Location: Children's Nutrition Research CenterTitle: Dietary intake of children over two decades in a community and an approach for modification) Author
Submitted to: Book Chapter
Publication Type: Book / chapter
Publication Acceptance Date: 1/20/2011
Publication Date: 6/20/2011
Citation: Nicklas, T.A., O'Neill, C.E. 2011. Dietary intake of children over two decades in a community and an approach for modification. In: Berenson, G.S., editor. Evolution of Cardio-Metabolic Risk from Birth to Middle Age: The Bogalusa Heart Study. New York, NY: Springer Science + Business Media B.V. pp 155-183. Interpretive Summary:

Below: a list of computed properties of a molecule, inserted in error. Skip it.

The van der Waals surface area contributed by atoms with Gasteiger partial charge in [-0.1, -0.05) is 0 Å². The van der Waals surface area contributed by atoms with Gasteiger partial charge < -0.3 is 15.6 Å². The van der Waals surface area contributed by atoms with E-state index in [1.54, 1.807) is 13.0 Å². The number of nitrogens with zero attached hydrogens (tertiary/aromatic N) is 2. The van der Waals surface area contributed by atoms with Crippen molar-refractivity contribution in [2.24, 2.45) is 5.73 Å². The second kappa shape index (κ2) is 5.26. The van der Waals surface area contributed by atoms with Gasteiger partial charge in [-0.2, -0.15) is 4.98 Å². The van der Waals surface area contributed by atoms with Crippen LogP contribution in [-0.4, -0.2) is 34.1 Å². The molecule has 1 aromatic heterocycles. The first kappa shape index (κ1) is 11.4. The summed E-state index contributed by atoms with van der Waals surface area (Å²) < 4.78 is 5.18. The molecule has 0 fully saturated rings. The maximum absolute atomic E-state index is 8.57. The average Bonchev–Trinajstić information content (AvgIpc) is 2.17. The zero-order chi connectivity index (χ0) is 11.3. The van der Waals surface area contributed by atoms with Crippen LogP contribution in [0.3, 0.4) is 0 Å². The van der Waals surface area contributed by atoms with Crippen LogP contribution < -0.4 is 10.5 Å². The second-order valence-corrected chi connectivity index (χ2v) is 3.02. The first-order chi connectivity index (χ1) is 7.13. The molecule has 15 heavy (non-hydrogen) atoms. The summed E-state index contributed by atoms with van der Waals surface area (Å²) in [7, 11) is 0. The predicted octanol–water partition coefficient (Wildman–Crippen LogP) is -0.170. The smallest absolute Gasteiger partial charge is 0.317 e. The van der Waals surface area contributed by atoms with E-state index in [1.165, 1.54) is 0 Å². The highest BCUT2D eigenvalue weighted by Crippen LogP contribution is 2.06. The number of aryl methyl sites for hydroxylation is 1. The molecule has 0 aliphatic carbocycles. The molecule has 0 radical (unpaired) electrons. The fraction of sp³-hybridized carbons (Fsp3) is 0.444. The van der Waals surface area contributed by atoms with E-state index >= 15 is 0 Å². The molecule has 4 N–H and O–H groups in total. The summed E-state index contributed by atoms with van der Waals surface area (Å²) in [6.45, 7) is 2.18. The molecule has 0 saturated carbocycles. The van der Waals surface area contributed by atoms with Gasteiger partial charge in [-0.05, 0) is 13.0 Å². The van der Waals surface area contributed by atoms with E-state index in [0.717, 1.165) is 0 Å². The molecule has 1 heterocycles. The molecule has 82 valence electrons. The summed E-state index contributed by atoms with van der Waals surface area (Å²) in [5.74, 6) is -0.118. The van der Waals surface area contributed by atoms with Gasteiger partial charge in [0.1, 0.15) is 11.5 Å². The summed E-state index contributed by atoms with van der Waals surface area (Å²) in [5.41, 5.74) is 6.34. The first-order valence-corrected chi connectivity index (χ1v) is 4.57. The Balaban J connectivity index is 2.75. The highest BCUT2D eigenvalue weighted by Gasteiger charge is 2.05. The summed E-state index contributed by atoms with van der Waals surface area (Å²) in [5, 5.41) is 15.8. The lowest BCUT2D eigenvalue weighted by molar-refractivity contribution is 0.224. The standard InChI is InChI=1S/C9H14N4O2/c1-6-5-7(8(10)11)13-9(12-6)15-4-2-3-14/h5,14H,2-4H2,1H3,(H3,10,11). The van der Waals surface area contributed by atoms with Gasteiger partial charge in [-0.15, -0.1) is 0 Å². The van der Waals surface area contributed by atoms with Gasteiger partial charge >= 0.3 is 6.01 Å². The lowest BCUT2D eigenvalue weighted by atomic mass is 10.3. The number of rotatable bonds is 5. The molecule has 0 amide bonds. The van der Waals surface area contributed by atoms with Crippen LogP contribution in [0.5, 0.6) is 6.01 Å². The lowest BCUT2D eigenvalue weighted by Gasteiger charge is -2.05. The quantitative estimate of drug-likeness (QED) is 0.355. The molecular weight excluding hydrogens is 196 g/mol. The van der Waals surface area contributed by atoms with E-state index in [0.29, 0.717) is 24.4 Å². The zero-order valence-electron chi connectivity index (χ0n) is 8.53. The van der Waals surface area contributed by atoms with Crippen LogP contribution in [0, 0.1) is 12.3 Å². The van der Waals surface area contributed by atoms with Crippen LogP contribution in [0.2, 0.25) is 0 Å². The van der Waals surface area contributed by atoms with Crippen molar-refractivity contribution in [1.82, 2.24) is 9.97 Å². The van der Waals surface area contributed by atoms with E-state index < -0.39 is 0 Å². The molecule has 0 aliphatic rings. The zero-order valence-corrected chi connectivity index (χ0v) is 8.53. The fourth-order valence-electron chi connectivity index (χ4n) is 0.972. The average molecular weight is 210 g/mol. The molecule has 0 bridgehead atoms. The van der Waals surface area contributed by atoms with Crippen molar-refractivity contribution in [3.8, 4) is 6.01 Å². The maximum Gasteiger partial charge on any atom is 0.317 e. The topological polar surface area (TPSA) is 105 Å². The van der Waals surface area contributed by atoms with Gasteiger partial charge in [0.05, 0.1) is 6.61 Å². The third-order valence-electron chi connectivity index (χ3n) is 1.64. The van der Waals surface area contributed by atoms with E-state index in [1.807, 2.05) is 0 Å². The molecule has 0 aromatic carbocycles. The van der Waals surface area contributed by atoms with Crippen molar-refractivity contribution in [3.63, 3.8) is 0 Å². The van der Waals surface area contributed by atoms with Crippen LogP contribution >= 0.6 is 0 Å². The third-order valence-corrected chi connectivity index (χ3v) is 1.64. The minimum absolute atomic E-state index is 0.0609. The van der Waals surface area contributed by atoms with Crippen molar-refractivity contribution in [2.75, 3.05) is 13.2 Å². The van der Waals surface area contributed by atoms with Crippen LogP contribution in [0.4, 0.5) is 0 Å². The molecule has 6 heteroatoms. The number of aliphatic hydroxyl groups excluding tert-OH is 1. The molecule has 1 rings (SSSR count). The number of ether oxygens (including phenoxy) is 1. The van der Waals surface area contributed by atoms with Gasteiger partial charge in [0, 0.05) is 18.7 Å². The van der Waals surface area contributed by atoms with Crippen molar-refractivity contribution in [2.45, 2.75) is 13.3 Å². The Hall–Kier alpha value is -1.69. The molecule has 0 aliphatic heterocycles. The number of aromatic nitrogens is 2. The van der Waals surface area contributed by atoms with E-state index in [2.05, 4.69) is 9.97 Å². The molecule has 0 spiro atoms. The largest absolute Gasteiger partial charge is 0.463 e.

Technical Abstract: Dietary intake is a major environmental factor influencing health and disease. Dietary studies of intake and eating patterns are a cornerstone of cardiovascular (CV) research. Such studies have been conducted in the Bogalusa Heart Study from its origin and have helped understand childhood nutrition and its influence on CV risk factors and adult CV diseases. Adverse high levels of calories, sodium, saturated fat, cholesterol, and refined sugar have been noted and eating patterns associated with overweight and the metabolic syndrome are described. Despite careful methodology, documenting the amount of excess daily energy intake over time that can result in overweight is limited. Observations of secular trends showed a significant negative trend in energy intake relative to body weight, a decrease of cholesterol intake, and a positive trend of total carbohydrate and starch intake. Beverage consumption has increased and has contributed to increased total energy intake, while fruit/juice/vegetable intake was higher in subjects with lower risk factors. An effort to improve intake of fruit and vegetable was conducted as an intensive media campaign for high school students and their parents. The "Gimme 5 Nutrition Concept" effectively helped to develop positive attitudes and improvement of dietary habits of high school students.